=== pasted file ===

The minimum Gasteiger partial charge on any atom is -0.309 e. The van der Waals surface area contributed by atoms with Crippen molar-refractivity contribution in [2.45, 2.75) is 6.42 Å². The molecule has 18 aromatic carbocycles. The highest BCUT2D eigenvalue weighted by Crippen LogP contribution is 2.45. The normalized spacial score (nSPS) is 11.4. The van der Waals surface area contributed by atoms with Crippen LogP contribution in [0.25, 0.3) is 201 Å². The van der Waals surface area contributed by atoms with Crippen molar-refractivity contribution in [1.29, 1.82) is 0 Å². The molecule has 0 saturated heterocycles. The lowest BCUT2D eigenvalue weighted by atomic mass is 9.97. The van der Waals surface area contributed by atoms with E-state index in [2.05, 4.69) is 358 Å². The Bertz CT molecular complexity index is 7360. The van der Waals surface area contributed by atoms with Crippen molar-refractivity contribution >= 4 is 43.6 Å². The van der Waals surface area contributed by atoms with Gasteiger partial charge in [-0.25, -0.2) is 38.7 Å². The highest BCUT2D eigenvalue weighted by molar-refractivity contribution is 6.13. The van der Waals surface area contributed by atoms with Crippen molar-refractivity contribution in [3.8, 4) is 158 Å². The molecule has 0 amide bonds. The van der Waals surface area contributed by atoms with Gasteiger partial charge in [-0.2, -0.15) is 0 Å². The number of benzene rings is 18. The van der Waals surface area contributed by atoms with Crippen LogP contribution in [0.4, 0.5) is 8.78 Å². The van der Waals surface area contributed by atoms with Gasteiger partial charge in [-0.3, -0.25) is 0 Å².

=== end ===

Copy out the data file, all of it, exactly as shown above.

The minimum Gasteiger partial charge on any atom is -0.309 e. The van der Waals surface area contributed by atoms with Crippen molar-refractivity contribution in [2.45, 2.75) is 6.42 Å². The molecule has 18 aromatic carbocycles. The highest BCUT2D eigenvalue weighted by Crippen LogP contribution is 2.45. The normalized spacial score (nSPS) is 11.4. The van der Waals surface area contributed by atoms with Crippen LogP contribution in [0.25, 0.3) is 201 Å². The van der Waals surface area contributed by atoms with Crippen molar-refractivity contribution in [1.29, 1.82) is 0 Å². The molecule has 0 saturated heterocycles. The lowest BCUT2D eigenvalue weighted by atomic mass is 9.97. The van der Waals surface area contributed by atoms with E-state index in [2.05, 4.69) is 358 Å². The Bertz CT molecular complexity index is 7360. The van der Waals surface area contributed by atoms with Crippen molar-refractivity contribution >= 4 is 43.6 Å². The van der Waals surface area contributed by atoms with Gasteiger partial charge in [-0.25, -0.2) is 38.7 Å². The highest BCUT2D eigenvalue weighted by molar-refractivity contribution is 6.13. The van der Waals surface area contributed by atoms with Crippen molar-refractivity contribution in [3.8, 4) is 158 Å². The molecule has 0 amide bonds. The van der Waals surface area contributed by atoms with Gasteiger partial charge in [-0.2, -0.15) is 0 Å². The number of benzene rings is 18. The van der Waals surface area contributed by atoms with Crippen LogP contribution in [0.4, 0.5) is 8.78 Å². The van der Waals surface area contributed by atoms with Gasteiger partial charge in [-0.3, -0.25) is 0 Å².